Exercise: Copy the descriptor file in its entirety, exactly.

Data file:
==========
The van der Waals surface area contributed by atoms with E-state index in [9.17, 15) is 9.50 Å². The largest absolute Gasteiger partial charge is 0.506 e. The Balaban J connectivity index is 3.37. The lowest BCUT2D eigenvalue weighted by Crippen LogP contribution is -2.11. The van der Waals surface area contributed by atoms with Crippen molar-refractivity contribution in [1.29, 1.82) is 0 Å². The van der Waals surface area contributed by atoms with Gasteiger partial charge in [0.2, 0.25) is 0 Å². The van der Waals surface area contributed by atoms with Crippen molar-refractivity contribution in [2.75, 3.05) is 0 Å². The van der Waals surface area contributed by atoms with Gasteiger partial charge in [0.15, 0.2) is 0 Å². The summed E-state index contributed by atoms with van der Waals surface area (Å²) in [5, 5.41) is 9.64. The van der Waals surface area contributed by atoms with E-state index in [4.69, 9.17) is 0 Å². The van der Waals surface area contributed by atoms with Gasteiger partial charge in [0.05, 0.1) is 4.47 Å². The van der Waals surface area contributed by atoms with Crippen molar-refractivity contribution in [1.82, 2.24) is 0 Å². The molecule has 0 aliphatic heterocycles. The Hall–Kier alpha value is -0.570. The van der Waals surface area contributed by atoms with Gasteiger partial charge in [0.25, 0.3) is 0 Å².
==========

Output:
The van der Waals surface area contributed by atoms with E-state index in [9.17, 15) is 9.50 Å². The largest absolute Gasteiger partial charge is 0.506 e. The Balaban J connectivity index is 3.37. The lowest BCUT2D eigenvalue weighted by Crippen LogP contribution is -2.11. The van der Waals surface area contributed by atoms with Crippen molar-refractivity contribution in [1.29, 1.82) is 0 Å². The van der Waals surface area contributed by atoms with Gasteiger partial charge in [0.2, 0.25) is 0 Å². The van der Waals surface area contributed by atoms with Crippen molar-refractivity contribution in [2.75, 3.05) is 0 Å². The van der Waals surface area contributed by atoms with Gasteiger partial charge in [0.15, 0.2) is 0 Å². The summed E-state index contributed by atoms with van der Waals surface area (Å²) in [5, 5.41) is 9.64. The van der Waals surface area contributed by atoms with E-state index in [4.69, 9.17) is 0 Å². The van der Waals surface area contributed by atoms with Gasteiger partial charge in [0.05, 0.1) is 4.47 Å². The van der Waals surface area contributed by atoms with Crippen molar-refractivity contribution in [1.82, 2.24) is 0 Å². The molecule has 0 aliphatic heterocycles. The Hall–Kier alpha value is -0.570. The van der Waals surface area contributed by atoms with Gasteiger partial charge in [0.25, 0.3) is 0 Å².